Thoughts on Lord of the Rings

I really enjoyed Lord of the Rings yesterday, eventhough I had set myself to be disappointed. One thing that worried me going in was my lack of familiarity with the stories. I've only read The Hobbit, and that was nearly twenty years ago. I worried if I'd be able to follow the film, or if I'd lose interest somehow, not knowing it intimately. But no worries there, they did an excellent job of making a coherent tale out of it all, though I'm sure some die hard fans will object to the reorganization of the narrative that resulted in doing so. The acting was excellent, the scenary and effects naerly top notch, and just about everything was done well. What a relief! (And so much better than Harry Potter.)

I keep forgetting they're playing commercials at the movies now before the previews (yes, commercials, like you see on TV, in case you're not being subjected to this). What kills me is that everyone quiets down and pays attention, as if it were a preview or the actual film. But it's a goddamn commercial! I'm paying to to be advertised to. From now on, I want more civil disobedience. I try to talk right through then and then turn my attention to the screen once the actual "movie" content begins. I encourage you to do the same, just talk right through those commercials as if nothing's started playing yet. We shouldn't have to pay to watch commercials, it's ridiculous. (FYI: this is happening at the Sony Metreon in San Francisco.)

Jason pointed out something interesting about this to me: the movie theatres must be hurting for money if they've resorted to advertising to their captive audience. Possibly, or they're greedier than I ever suspected. And if they need money, I just have to wonder what the heck is going on. $10 a ticket, $4.75 for popcorn, $3.75 for soda. Where's it all going? To recoup the costs of making those stupid blockbusters like Pearl Harbor? It looks like the Industry may be a victim of its own greed.

Viewing the dirctor’s cut of Dances with Wolves

Last week I watched the director's cut of Dances with Wolves on Bravo. (Unfortunately, the director's cut doesn't seem to be available on DVD.) I haven't seen too many "director's cut" versions of movies with which I am so familiar, so this was an interesting experience. I was acutely aware of all the new scenes and dialogue, and it was amazing how just a few scenes changed the whole movie for me.

If you remember the movie, you'll recall that when Lt. Dunbar (Kevin Costner) arrives at the fort, it's abandoned and he doesn't know why. I always found that particularly creepy, wondering what had happened to the men, and wondering if a similar fate would befall Lt. Dunbar. (Did they starve? Desert? Get killed by native Americans?) In the director's cut there's an additional scene showing men at the fort who pack up and desert because their reinforcements never arrive. The addition of that one scene changed the balance of the film for me. Now I as the viewer had more knowledge than Costner's character, so I wasn't equal with him. I couldn't share in his fear nearly as much. And that changed the experience of viewing the film for me, if that makes sense, which it may not since I seem to be sucky at writing these days and unable to express myself effectively. My apologies.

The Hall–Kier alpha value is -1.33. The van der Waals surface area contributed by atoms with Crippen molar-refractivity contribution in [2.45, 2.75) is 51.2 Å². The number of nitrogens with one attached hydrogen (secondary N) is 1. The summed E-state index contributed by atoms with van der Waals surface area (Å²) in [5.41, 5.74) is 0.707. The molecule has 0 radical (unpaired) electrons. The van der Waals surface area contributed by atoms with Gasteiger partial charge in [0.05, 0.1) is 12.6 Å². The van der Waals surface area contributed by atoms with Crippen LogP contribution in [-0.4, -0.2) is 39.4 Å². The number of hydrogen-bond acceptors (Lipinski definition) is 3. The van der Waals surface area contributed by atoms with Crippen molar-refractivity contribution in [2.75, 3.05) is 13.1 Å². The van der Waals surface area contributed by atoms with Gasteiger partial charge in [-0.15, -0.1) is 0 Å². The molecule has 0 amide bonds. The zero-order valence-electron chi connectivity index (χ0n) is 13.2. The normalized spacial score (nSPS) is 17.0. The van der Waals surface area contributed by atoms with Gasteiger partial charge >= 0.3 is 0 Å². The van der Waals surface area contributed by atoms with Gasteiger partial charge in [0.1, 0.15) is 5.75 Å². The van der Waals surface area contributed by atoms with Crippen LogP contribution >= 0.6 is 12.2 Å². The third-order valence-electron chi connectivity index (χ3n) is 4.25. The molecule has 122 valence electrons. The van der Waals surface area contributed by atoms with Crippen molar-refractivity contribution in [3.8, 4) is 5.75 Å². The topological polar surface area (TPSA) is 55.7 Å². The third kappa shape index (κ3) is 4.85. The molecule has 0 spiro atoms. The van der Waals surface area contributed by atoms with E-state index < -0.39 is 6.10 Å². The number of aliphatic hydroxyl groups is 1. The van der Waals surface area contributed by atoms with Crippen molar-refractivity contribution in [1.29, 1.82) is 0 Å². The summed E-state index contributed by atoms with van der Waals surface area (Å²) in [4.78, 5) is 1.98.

Living other lives elsewhere

There are several sites whose authors possess the lives I would like to live. Dean Allen's Textism is one of them. France? Snow? Glace de Viande? Everything he writes makes his life in France sound so magical, so counter to my own dull existence. It all sounds so delicious to me that I'll even put up with the vegetarian slights. If I were to move to the South of France, would my life be as dreamy? Perhaps it's all in the telling of the tale.

Party megway

I went to this ridiculous (but fun) party on Saturday night that was something straight out of 90210. We started by asking a man wearing a baseball hat, on the corner of Mission and 5th, where the "holiday party" was. He sent us to another man in front of the Gap at the cable car turnaround at Powell and Mission. Once we gave the Gap guy the password ("sick" or maybe it was "Sikh"?), he directed us down the street to a third location, where we found an abandoned-looking door. Once opened, it revealed a "happening" party within, complete with DJ's and lights. I haven't felt so silly in a very long time. The party wasn't too bad though, and the highlight of the evening occurred as my friend Sylvia and I made our way through the crowd. Some guys stops me and says,

"Don't I know you?"

I look at Syl, who rolls her eyes.

"Um, I don't think so," I say (as if this wholly unoriginal pick-up line is actually going to work.)

"No really, I think I do. Your name is Meg."

Odd. I don't recognize him at all. How could he know me?

"Huh, you don't look familiar to me," I say.

Suddenly his eyebrows raise and he smiles.

"Megway! You're the Megway!"

Oh. Good. Lord.